Key Factors to consider in IoT Cellular Connectivity
Contributors: Tom Amershek, Sr. Mgr., IoT Solution Architecture & Development; Robert Shidla, Sr. Mgr., IoT Solution Architecture & Development
In previous posts, we discussed the “starting points” for developing IoT solutions. There is the selection of a Development Kit, and the need to determine what type of connectivity is needed for your solution. If cellular connectivity is preferred, there are several important things you should know before beginning to develop. In this post, I’ll try and answer some of the key cellular technology questions.
An IoT solution, especially in the Supply Chain and Transportation industries, has to be able to connect to the network from anywhere without the need for reconfiguration. Cellular networks from providers like Verizon keep your solution connected, while simplifying common tasks like product line testing, installation, remote updates and device maintenance.
A new product or solution never gets a second chance to make a first impression. A user-friendly, positive experience is just what is needed. When a user can unbox a product, apply power, and immediately begin using it, the experience is much more likely to be positive. There’s no pairing or complicated setup to undergo before launch. Cellular gives you the ability to ship a product ready-to-use, out-of-the-box.
The cellular licensed spectrum has several advantages over unlicensed spectrums like what is used for WiFi, Bluetooth, LoRa, and SigFox. The biggest advantage is that only the owner of the spectrum license is permitted to transmit on the frequency in the given licensed area. Unlicensed wireless technologies force users to compete for “clean air” in a large pool of devices transmitting on unlicensed frequencies, including 900MHz, 2.4GHz, and 5GHz. Verizon owns several blocks of licensed spectrum.
How is LTE different from 2G and 3G cellular?
LTE, which is commonly referred to as 4G because of its inherent performance numbers, is the Long-Term Evolution of the GSM standard. In the case of Verizon’s network, GSM represents a departure from the CDMA standard, which is used for Verizon’s existing 2G and 3G networks. LTE networks are an improvement over the previous network generations in several ways. It allows link-layer encryption, better spectral efficiency, modulation techniques for improved power budget, multiple antenna options (MIMO), decreased latency (from sub-100ms to sub-30ms), and channel bandwidth increases for much greater throughput.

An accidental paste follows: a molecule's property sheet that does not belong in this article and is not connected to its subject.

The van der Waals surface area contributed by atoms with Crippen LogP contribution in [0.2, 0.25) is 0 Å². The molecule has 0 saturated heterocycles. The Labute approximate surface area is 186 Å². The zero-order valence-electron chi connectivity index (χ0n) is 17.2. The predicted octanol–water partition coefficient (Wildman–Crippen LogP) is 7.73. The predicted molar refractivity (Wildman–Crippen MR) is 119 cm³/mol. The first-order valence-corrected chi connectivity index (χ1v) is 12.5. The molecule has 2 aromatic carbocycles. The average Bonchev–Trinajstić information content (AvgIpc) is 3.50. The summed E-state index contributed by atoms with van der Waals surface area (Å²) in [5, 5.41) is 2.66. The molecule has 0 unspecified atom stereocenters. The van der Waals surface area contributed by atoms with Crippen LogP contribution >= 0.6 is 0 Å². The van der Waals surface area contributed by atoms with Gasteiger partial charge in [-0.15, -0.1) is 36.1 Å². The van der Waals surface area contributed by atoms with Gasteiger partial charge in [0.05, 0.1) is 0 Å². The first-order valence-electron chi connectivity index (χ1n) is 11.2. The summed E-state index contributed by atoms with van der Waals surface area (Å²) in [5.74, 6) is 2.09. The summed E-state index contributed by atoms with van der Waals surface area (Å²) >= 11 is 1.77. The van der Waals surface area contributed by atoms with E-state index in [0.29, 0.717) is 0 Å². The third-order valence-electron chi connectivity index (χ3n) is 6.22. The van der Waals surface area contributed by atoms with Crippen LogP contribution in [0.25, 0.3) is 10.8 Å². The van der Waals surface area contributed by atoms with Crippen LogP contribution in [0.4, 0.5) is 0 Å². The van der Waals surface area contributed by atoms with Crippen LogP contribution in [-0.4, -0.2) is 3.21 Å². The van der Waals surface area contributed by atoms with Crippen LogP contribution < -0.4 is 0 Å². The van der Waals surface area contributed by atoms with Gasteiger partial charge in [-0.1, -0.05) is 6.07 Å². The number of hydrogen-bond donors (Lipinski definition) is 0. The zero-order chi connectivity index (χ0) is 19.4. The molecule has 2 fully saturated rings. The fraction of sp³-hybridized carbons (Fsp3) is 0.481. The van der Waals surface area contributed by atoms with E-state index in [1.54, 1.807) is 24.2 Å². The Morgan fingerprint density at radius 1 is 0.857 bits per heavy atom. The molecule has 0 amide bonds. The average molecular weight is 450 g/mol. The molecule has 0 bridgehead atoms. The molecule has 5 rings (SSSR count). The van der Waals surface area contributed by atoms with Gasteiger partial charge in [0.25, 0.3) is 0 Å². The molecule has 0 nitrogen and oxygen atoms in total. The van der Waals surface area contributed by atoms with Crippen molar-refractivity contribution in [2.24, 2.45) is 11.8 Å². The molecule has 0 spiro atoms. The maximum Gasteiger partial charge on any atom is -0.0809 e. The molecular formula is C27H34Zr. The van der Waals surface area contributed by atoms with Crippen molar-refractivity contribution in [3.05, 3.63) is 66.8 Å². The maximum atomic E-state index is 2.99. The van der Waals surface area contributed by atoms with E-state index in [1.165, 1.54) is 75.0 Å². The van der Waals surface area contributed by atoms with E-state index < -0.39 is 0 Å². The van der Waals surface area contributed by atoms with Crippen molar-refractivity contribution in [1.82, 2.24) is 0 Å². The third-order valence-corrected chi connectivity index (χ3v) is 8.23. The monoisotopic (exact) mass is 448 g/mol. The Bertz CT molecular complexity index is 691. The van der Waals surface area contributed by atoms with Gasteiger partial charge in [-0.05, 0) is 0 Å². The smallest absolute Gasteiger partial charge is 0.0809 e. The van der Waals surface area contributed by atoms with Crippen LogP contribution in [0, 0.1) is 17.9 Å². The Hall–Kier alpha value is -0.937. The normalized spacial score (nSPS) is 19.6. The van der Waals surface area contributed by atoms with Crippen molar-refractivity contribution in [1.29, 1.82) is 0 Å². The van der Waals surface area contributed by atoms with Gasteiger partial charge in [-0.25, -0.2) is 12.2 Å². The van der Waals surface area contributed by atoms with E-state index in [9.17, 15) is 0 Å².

Although some IoT companies are still using the legacy 2G and 3G networks, carriers worldwide have already begun migrating away from their 2G networks and many have published plans for also retiring 3G.
What are the different types of LTE technologies?
LTE defines Classes or Categories for how the User Equipment (UE) interacts with the tower, or the eNode B. The term Category is often abbreviated as “Cat,” such as Cat-M or Cat-1. The following chart describes some of the important differences in the various Categories.
M2M or CDMA Replacement
Comparable to 4G
Comparable to 3G
Comparable to 2G
Comparable to 2G
Take note: Just because a network operator has LTE network available, it does not necessarily mean it supports every LTE category.
In my next post, I’ll be delving into some of the IoT-specific implementations available with the 4G LTE network.
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